Unemployment Taxes Rise

20 states see federal tax rate increase this year.

The unemployment insurance benefits states have been providing to workers during the recession are likely to haunt businesses in the form of higher unemployment insurance taxes for years to come. Such taxes have already begun to rise and are projected to rise again this year, although some states have taken steps to mitigate the increases.

Employers pay both federal and state unemployment insurance taxes. The Federal Unemployment Tax (FUTA) is nominally 6%, but it’s offset by a 5.4% credit, making the effective tax rate 0.6%. That credit is reduced, though, if states have borrowed from the Federal Unemployment Account to pay benefits, as many have. The Labor Department shows that the Federal Unemployment Account was owed a total of $37.5 billion as of Jan. 12 by 27 states and the U.S. Virgin Islands, with California’s $10.1 billion representing about a quarter of that debt. Other states with big IOUs include New York with $3.5 billion, Pennsylvania with $3.3 billion and North Carolina with $276 billion.

If a state has had a loan outstanding for two years, its effective tax rate goes up by 0.3%, to 0.9%, and for every additional year, the rate goes up another 0.3%.

Michael O’Toole, senior director of publications, education and government relations at the American Payrolls Association, says that when employers pay their 2011 federal unemployment tax later this year, 20 states and the U.S. Virgin Islands will be paying additional tax, with all but two paying the 0.9% rate. Employers in Indiana will be paying 1.2% and Michigan’s rate is up to 1.5%.

O’Toole notes that the Michigan legislature late last year approved a bond issue to repay the state’s loan from the federal government, so Michigan businesses will go back to paying 0.6% next year.

Other states that issued bonds in order to pay off loans to the federal trust fund include Texas and Illinois. “They take control over the terms of the financing instead of leaving that to the federal government,” says Douglas Holmes, president of UWC, which provides research, consulting and advocacy on unemployment and workers compensation. Holmes says states may pay lower interest on their municipal bonds than they would on the money they’ve borrowed from the federal government.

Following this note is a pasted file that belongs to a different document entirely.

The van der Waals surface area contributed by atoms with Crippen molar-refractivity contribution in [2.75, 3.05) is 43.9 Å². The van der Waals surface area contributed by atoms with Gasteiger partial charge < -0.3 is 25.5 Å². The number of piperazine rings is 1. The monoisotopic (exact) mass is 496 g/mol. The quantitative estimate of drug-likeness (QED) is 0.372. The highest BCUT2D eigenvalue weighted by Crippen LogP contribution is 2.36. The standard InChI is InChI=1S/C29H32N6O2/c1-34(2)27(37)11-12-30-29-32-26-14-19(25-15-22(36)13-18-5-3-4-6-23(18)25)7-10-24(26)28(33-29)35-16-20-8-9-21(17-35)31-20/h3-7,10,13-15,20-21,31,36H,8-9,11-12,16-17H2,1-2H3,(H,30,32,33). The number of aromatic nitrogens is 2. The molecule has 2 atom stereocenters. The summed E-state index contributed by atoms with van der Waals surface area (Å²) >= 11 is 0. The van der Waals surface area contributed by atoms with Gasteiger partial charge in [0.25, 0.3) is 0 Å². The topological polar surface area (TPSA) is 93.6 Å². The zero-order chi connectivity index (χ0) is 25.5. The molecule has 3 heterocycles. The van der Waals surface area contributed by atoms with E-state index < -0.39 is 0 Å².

At the state level, Thomson Reuters says 25 states have raised their taxable wage base for this year, which in effect raises what employers pay. It’s not yet clear how many states will boost their unemployment tax rate this year. But the state tax rates have been rising; the U.S. Labor Department’s Employment and Training Administration calculates that state unemployment taxes as a percentage of total wages stood at 0.97% in 2011, up from 0.8% in 2010 and 0.62% in 2009.

Holmes notes that when the U.S. economy went into recession in the early 1980s, state unemployment taxes as a percentage of total wages more than doubled, rising from 0.7% in 1979 to 1.41% in 1983, and stayed above 1% for another nine years before declining. “I think we’ll see a similar pattern,” he says, predicting state unemployment taxes as a percentage of wages will continue higher than that 1.41% peak and remain elevated for a decade or more.

“We’ve come through 20 years in which unemployment tax, state and federal, as a percentage of wages was small, and now it’s jumping up again,” he adds. “Now it’s becoming more significant to the bottom line of employers.”




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